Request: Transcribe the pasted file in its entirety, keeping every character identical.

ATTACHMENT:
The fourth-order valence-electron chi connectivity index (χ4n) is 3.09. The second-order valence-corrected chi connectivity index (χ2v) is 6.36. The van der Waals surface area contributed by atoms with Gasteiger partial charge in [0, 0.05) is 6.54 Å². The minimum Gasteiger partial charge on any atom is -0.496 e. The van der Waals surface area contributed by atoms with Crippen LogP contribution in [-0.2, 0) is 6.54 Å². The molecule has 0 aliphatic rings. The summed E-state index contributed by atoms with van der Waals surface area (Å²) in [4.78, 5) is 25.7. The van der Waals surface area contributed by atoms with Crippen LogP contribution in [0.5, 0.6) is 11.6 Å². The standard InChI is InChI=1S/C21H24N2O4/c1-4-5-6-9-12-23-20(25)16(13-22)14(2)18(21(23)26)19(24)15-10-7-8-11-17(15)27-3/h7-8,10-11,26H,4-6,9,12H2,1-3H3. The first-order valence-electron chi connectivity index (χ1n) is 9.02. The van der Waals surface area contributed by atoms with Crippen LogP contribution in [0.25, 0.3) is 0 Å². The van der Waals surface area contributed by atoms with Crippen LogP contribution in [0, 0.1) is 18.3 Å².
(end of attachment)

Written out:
The fourth-order valence-electron chi connectivity index (χ4n) is 3.09. The second-order valence-corrected chi connectivity index (χ2v) is 6.36. The van der Waals surface area contributed by atoms with Gasteiger partial charge in [0, 0.05) is 6.54 Å². The minimum Gasteiger partial charge on any atom is -0.496 e. The van der Waals surface area contributed by atoms with Crippen LogP contribution in [-0.2, 0) is 6.54 Å². The molecule has 0 aliphatic rings. The summed E-state index contributed by atoms with van der Waals surface area (Å²) in [4.78, 5) is 25.7. The van der Waals surface area contributed by atoms with Crippen LogP contribution in [0.5, 0.6) is 11.6 Å². The standard InChI is InChI=1S/C21H24N2O4/c1-4-5-6-9-12-23-20(25)16(13-22)14(2)18(21(23)26)19(24)15-10-7-8-11-17(15)27-3/h7-8,10-11,26H,4-6,9,12H2,1-3H3. The first-order valence-electron chi connectivity index (χ1n) is 9.02. The van der Waals surface area contributed by atoms with Crippen LogP contribution in [0.25, 0.3) is 0 Å². The van der Waals surface area contributed by atoms with Crippen LogP contribution in [0, 0.1) is 18.3 Å².